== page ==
The above is an entry in the same file ( A.GTLD-SERVERS.NET. is an Authoritative NS for .com TLD. It’s IPv4 and Ipv6 addresses are mentioned. Similarly, there will be an IP entry for all the authoritative name servers for all the TLDs.

Okay. Then who updates this file?

In 2004, ICANN took over responsibility for the maintenance of the root- servers TLD master file—the file that lists the authoritative servers for each TLD. Distribution of this file to each of the operational root-servers is carried out using secure transactions. To further increase the security, the server providing the root updates is only accessible from the operational root-servers. It is not a publicly visible server.

Before I go on to the query process, I would like to present a small briefing about Domain Names basics:

Domain Names

The Domain Name System uses a tree (or hierarchical) name structure. At the top of the tree is the root node followed by the Top-Level Domains (TLDs), then the Second-Level Domains (SLD) and any number of lower levels, each separated with a dot. TLDs are split into two types:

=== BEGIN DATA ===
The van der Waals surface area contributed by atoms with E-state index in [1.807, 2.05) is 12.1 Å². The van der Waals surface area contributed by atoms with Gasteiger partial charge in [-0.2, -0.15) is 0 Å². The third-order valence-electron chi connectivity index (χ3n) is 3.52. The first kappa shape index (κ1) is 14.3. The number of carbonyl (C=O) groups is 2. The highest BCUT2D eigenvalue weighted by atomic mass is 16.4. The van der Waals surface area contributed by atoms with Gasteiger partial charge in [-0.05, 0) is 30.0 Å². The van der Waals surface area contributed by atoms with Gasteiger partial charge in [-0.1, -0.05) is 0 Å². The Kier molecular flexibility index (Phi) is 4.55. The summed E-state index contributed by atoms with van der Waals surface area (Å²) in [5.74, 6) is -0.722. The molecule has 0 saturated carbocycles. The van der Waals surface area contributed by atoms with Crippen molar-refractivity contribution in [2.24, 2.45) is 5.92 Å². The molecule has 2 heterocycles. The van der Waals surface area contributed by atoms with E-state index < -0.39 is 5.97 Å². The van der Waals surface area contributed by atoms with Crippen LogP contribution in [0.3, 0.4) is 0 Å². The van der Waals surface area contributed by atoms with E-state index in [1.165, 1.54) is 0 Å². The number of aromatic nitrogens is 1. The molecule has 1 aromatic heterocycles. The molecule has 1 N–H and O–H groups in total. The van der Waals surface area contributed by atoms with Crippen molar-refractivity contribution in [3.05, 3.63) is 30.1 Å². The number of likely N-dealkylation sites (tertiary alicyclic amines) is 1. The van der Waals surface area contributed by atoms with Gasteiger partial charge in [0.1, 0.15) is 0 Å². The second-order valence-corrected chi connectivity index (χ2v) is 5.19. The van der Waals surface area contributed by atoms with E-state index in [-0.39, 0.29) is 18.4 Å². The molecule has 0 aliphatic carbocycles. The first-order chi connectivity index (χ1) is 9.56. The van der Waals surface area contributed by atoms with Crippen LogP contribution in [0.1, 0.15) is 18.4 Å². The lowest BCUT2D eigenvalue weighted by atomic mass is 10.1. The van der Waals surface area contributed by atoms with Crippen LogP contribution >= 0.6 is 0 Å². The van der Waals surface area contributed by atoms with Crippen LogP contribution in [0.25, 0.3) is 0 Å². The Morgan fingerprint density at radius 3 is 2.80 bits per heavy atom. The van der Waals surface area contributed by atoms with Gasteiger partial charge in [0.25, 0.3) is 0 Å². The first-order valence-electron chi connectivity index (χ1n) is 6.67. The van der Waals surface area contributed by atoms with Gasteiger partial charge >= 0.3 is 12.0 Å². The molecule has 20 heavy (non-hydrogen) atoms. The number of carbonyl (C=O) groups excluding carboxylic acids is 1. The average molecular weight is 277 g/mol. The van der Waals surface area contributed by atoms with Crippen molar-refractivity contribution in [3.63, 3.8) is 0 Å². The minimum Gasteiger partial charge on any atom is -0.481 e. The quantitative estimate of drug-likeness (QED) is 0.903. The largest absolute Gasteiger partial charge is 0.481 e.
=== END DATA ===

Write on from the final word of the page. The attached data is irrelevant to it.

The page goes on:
1. Generic Top-Level Domains (gTLD): For example, .com, .edu, .net, .org, .mil, etc.

2. Country Code Top-Level Domains (ccTLD): For example, .us, .ca, .tv, .uk, etc.

For instance,, is actually a combination of an SLD name and a TLD name and is written from left to right with the lowest level in the hierarchy on the left and the highest level on the right:

So the format of a domain name is


The term Second-Level Domain is technically precise in that it defines nodes at the second level within the domain name hierarchy. There are also Third-Level Domains, which are especially relevant with ccTLDS. Any name just which is to exist in the Internet’s namespace just to the left of the gTLD or ccTLD ( i.e. SLD ) should be brought from an Accredited Registrar or simply, Registrar.

So what is

From the explanations provided in the previous paragraph, we can see that if we assume a domain name, is built up from www and

Keep in mind that only by convention do websites use the host name www (for World Wide Web), but a website can be named—few may think of typing this into their web browser, but that does not invalidate the name! Every computer that is connected to the Internet or an internal network and is accessed using a name server has a hostname.